4. Unhide it

I tell them it’s in there!!! It’s not hidden, well not from the children anyway, best not to tell my fussy husband. But after 10 years, I think he’s starting to get suspicious… last night he did say to me “you can’t call this mashed potato”.

Once your kids are familiar with veggies, start to break the news. Tell them what’s in there. And you can explain to them that the recipe hasn’t changed. They liked it before they knew. Don’t be scared. Start to believe that your kids will learn to like veggies. We are trying to create healthy eaters for life!

5. See the opportunities

Find opportunities to add veggies to meals, but that’s different to hiding it. Soon you will be free, no longer stressing whether you cut the mushrooms small enough or if tiny fingers will pick them out.

Grated veggies are great in bolognaise sauce, omelettes, pancakes, muffins. Add veggies to stews, fried rice, stir fries. Try blended soups. Try adding a cube of frozen spinach to dishes.

So by all means, grate, dice, mash and chop veggies into everything. But at the same time slowly teach your kids so that they can learn to be healthier adults. How else will they know where to hide the veggies when they grow up?

What dishes do you ‘hide’ or ‘unhide’ veggies in? Tell us in the comments below.

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  • I’m lucky that my kids will eat just about anything. Because there are 4 kids, we use veggies to bulk out and stretch meat dishes as well as provide nutrients for their growing bodies.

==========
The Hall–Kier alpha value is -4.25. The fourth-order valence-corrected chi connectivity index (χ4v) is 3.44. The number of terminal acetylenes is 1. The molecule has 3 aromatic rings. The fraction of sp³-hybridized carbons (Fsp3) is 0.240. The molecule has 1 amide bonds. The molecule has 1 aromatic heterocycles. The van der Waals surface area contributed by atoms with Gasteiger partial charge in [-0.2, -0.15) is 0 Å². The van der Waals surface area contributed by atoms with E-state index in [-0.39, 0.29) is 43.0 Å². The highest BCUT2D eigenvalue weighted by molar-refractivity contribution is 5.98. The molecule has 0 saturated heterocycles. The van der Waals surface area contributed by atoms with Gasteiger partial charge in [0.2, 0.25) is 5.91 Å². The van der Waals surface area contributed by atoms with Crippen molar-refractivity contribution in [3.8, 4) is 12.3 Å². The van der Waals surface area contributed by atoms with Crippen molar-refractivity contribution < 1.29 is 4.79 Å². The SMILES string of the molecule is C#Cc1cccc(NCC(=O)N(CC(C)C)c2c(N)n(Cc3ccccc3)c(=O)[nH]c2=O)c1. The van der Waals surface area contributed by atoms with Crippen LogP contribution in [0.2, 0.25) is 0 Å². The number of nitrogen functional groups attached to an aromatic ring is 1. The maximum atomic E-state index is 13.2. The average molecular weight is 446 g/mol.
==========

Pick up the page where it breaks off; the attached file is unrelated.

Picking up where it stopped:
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  • Bolognaise is always a great one to put vegies in. I use mushooms, zucchini, carrot, Onion (of course!), celery and lentils. The lentils really bulk out the meal so if you are trying to cut back a little on meat (like David Attenborough says we should do) then this is a great option.

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  • Kids really do love to be included when making things in the kitchen, thanks a great read.

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  • Some great tips. I make a veggie save pasta, red lintels, pumpkin, sweet potato and cheese and blitz it all up and serve with spaghetti pasta, everyone loves it

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  • My kids don’t like to eat veggies as a curry. I just team them and serve with rice.Sometimes i put all of them in a soup. They can’t identify them.

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  • My mixed vegetable soup has all the leftover veggies in the fridge. The family usually eats them except every now & then I need to turn leftovers into fritters.